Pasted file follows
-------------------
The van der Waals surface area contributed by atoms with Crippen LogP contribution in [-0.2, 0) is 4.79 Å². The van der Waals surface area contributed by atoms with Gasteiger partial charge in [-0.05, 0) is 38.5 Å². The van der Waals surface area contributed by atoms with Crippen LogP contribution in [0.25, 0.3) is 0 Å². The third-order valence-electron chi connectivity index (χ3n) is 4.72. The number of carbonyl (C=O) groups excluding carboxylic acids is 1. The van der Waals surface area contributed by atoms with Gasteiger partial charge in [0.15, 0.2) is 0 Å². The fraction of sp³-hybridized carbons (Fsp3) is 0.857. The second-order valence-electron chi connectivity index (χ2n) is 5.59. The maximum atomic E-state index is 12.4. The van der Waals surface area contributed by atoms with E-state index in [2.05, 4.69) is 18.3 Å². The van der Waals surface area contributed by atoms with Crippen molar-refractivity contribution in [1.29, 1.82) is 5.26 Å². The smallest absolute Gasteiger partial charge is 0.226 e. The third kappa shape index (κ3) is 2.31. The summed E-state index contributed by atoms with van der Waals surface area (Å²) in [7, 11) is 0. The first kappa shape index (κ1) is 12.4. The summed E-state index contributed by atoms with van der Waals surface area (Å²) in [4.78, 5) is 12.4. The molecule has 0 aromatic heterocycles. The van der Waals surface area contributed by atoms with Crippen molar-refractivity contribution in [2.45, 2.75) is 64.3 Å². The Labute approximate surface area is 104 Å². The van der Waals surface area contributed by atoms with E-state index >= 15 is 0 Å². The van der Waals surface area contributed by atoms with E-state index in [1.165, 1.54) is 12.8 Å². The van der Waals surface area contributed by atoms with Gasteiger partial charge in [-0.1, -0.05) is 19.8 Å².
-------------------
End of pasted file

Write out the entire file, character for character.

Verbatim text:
The van der Waals surface area contributed by atoms with Crippen LogP contribution in [-0.2, 0) is 4.79 Å². The van der Waals surface area contributed by atoms with Gasteiger partial charge in [-0.05, 0) is 38.5 Å². The van der Waals surface area contributed by atoms with Crippen LogP contribution in [0.25, 0.3) is 0 Å². The third-order valence-electron chi connectivity index (χ3n) is 4.72. The number of carbonyl (C=O) groups excluding carboxylic acids is 1. The van der Waals surface area contributed by atoms with Gasteiger partial charge in [0.15, 0.2) is 0 Å². The fraction of sp³-hybridized carbons (Fsp3) is 0.857. The second-order valence-electron chi connectivity index (χ2n) is 5.59. The maximum atomic E-state index is 12.4. The van der Waals surface area contributed by atoms with E-state index in [2.05, 4.69) is 18.3 Å². The van der Waals surface area contributed by atoms with Crippen molar-refractivity contribution in [1.29, 1.82) is 5.26 Å². The smallest absolute Gasteiger partial charge is 0.226 e. The third kappa shape index (κ3) is 2.31. The summed E-state index contributed by atoms with van der Waals surface area (Å²) in [7, 11) is 0. The first kappa shape index (κ1) is 12.4. The summed E-state index contributed by atoms with van der Waals surface area (Å²) in [4.78, 5) is 12.4. The molecule has 0 aromatic heterocycles. The van der Waals surface area contributed by atoms with Crippen molar-refractivity contribution in [2.45, 2.75) is 64.3 Å². The Labute approximate surface area is 104 Å². The van der Waals surface area contributed by atoms with E-state index >= 15 is 0 Å². The van der Waals surface area contributed by atoms with E-state index in [1.165, 1.54) is 12.8 Å². The van der Waals surface area contributed by atoms with Gasteiger partial charge in [-0.1, -0.05) is 19.8 Å².